We learn from the Parliamentary and Health Service Ombudsman (PHSO) website that CEO Amanda Amroliwala is stepping down.

This announcement came shortly after Waspi Ltd issued legal papers (24.2.23) to judicially review the second stage report looking at DWP maladministration in its handling of the rise in state pension age. Amanda has been the face of the Waspi investigation – as shown in this clip from the last PACAC scrutiny meeting (November 2022).

Now that the Ombudsman has reluctantly decided to ‘take another look’ there is every possibility that she will no longer be in the hot seat when the final report is published. Amanda Amroliwala informs us that the Ombudsman Rob Behrens is also stepping down in March 2024.

PHSO originally took up the Waspi complaints in 2017 with a promise to speed up resolution. Given the slow rate of progress, the final report may be delayed until both the Ombudsman and his CEO have moved onto pastures new. Any concerns about the outcome would then be presented to a management team who could legitimately show a clean pair of hands.

Amanda Amroliwala (nee Campbell) took up her position as CEO in October 2016, replacing the disgraced deputy Ombudsman Mick Martin. She had moved from the Home Office where she had worked as a civil servant for thirty-one years. Her most recent role being Director General of Immigration Enforcement which she took up in February 2014 during the time of Theresa May’s  ‘hostile environment policy’ By April 2018 the illegal deportation of Windrush British citizens became a national scandal. Home Secretary Amber Rudd was forced to resign following leaks of deportation targets. On the appointment of Sajid Javid as Home Secretary some MPs questioned whether key civil servants, such as Amanda (Mandie) Campbell received payments for meeting these targets.

Sajid Javid decided that it would be a waste of resources to pursue the matter and consequently no further action was taken and no civil servants were ever held to account.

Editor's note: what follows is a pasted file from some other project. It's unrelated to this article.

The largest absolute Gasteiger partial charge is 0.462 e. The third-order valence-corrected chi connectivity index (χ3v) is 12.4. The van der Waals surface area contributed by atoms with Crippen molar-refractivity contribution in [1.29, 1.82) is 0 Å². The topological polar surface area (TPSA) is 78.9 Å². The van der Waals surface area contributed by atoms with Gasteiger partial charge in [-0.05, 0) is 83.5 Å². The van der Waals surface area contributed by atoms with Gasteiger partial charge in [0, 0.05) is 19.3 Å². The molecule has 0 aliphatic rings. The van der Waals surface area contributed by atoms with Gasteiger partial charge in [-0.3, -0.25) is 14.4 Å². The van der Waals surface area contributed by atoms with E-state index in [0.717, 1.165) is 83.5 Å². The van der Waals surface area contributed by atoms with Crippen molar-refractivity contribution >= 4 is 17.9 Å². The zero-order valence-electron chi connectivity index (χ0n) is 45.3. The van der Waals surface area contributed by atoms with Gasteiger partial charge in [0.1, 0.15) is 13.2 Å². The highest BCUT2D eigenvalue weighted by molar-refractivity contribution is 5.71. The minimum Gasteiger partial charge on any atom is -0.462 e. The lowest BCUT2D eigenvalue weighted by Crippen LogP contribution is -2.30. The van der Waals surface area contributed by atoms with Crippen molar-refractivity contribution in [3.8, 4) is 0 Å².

Many people suffered life-long harm from the decisions made at the Home Office during this time. They were asked to provide proof of entry by officials who knew that Windrush landing cards had been destroyed in 2010. They were denied access to education, to health care and housing and in some cases were forcibly deported to a country they may never have visited. As Director General Amanda was able to make these difficult decisions and meet her targets.

As CEO at the Ombudsman’s office she has also had to make life-changing decisions and the very low uphold rate results in well over 90% of people leaving the process with nothing but disappointment. This review on Trustpilot is typical of the public experience.

In most cases the Ombudsman denies justice on an individual basis. That person must then fight for a review or retreat from the process with their confidence in the system destroyed. In the case of the Waspi complaint, the final report will be seen by over 3 million affected women, many of whom have campaigned long and hard for justice and compensation. If the final report fails to address the concerns of these women many will not go quietly to lick their wounds.

A good time to exit and avoid the inevitable backlash?